Due to my absence overseas in late June the birding column for June was compiled by other observers. I thank them for filling in for me.
In August 80 species of birds were recorded in the catchment area of the Gazette. Thanks to several observers in: Hoskinstown; the Molonglo Valley and Widgiewa Road. Highlights for the month have been the return of several migrant species (including 3 of the 6 likely cuckoo species) and waterbirds returning to the (well-filled) dams and swamps of the area.
Migrants are shown in italics below and species for which breeding (broadly defined) has been observed this month are underlined.
1 Waterbirds: Musk Duck; Black Swan; Australian Shelduck; Australian Wood Duck; Australian Shoveler; Grey Teal; Pacific Black Duck; Australasian Grebe; Little Pied Cormorant; White-faced Heron; Purple Swamphen; Dusky Moorhen; Eurasian Coot; Masked Lapwing
2 Birds of Prey: Brown Goshawk; Wedge-tailed Eagle; Nankeen Kestrel; Brown Falcon; Peregrine falcon.
3 Parrots and Relatives: Yellow-tailed Black-cockatoo; Gang‑gang Cockatoo; Galah; Sulphur‑crested Cockatoo; Crimson Rosella; Eastern Rosella; Red-rumped parrot
4 Kingfishers and other non-songbirds: Rock Dove; Spotted Dove; Common Bronzewing; Crested Pigeon; Tawny Frogmouth; Horsfield's Bronze-Cuckoo; Pallid Cuckoo; Fan-tailed Cuckoo; Brush Cuckoo; Laughing Kookaburra;
5 Honeyeaters: Eastern Spinebill; Yellow-faced Honeyeater; White-eared Honeyeater; Noisy Miner; Red Wattlebird;; Brown‑headed Honeyeater; White-naped Honeyeater;
6 Flycatchers and similar species: Golden Whistler; Grey Shrike-thrush; Grey Fantail; Willie Wagtail; Magpie-lark; Scarlet Robin; Flame Robin; Hooded Robin; Welcome Swallow;
7 Thornbills, Finches and similar species: Superb Fairy-wren; White-browed Scrubwren; Speckled warbler; Weebill; Striated Thornbill; Yellow Thornbill; Yellow-rumped Thornbill; Buff-rumped Thornbill; Brown Thornbill; Southern Whiteface; Spotted Pardalote; Striated Pardalote; Silvereye; House Sparrow; European Goldfinch
8 Other, smaller birds: White-throated Treecreeper; Varied Sitella; Black-faced Cuckoo-shrike;; Olive‑backed Oriole; Common Blackbird; Common Starling; Mistletoebird; Australasian Pipit;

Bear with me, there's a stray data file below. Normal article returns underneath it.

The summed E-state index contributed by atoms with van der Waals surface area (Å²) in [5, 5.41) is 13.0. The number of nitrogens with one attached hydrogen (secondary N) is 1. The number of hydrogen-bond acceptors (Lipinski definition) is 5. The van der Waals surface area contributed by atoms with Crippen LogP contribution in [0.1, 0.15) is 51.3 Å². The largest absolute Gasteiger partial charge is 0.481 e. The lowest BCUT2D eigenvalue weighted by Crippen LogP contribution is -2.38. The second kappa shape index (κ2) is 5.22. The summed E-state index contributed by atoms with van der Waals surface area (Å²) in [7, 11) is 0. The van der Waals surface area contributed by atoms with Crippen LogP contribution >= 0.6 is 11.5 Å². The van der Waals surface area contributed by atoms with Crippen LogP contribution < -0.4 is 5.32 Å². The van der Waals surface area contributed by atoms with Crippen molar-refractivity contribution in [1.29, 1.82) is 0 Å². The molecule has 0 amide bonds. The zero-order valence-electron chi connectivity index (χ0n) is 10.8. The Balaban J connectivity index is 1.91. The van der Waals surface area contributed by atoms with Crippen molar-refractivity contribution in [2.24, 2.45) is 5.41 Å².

9 Other, larger birds: Satin Bowerbird; Grey Butcherbird; Australian Magpie; Pied Currawong; Grey Currawong; Australian Raven; Little Raven; White-winged Chough
The location this month is the road South from Hoskinstown to the Foxlow Bridge. The land through which the road passes is private property and must not be entered but the roadsides and area visible from the road are very good for birding (taking care to leave the road clear). Several species regarded as at risk in the area can often be seen along here.
A first “hotspot” is the sharp left hand bend about 2.5km South of Hoskinstown. The hawthorns here provide good shelter for finches (Red-browed and Double-barred) and Diamond Firetails. Going up the hill after the bend often produces sightings of Southern Whiteface and coming down towards the Rossi turnoff the sky is often graced with Nankeen Kestrel.
Taking the right fork, and climbing up the hill (steep if on a push bike) gives a chance to look down onto Foxlow Lagoon. This can be particularly rewarding when other dams in the area are low: it is the only site in the area where I have seen Black Swans, Black‑winged Stilts and Musk Ducks. At times up to 4 White‑necked Herons have been seen here. Continuing southwards other dams can produce less common waterfowl including Australian Shoveler and Australian Shelduck.
Approaching the Foxlow Bridge the paddocks have some fallen timber in them. These areas may produce Brown Treecreeper (not known elsewhere in the area); Hooded Robin and Southern Whiteface. The surrounds of the bridge have held high numbers of Flame Robins on occasion.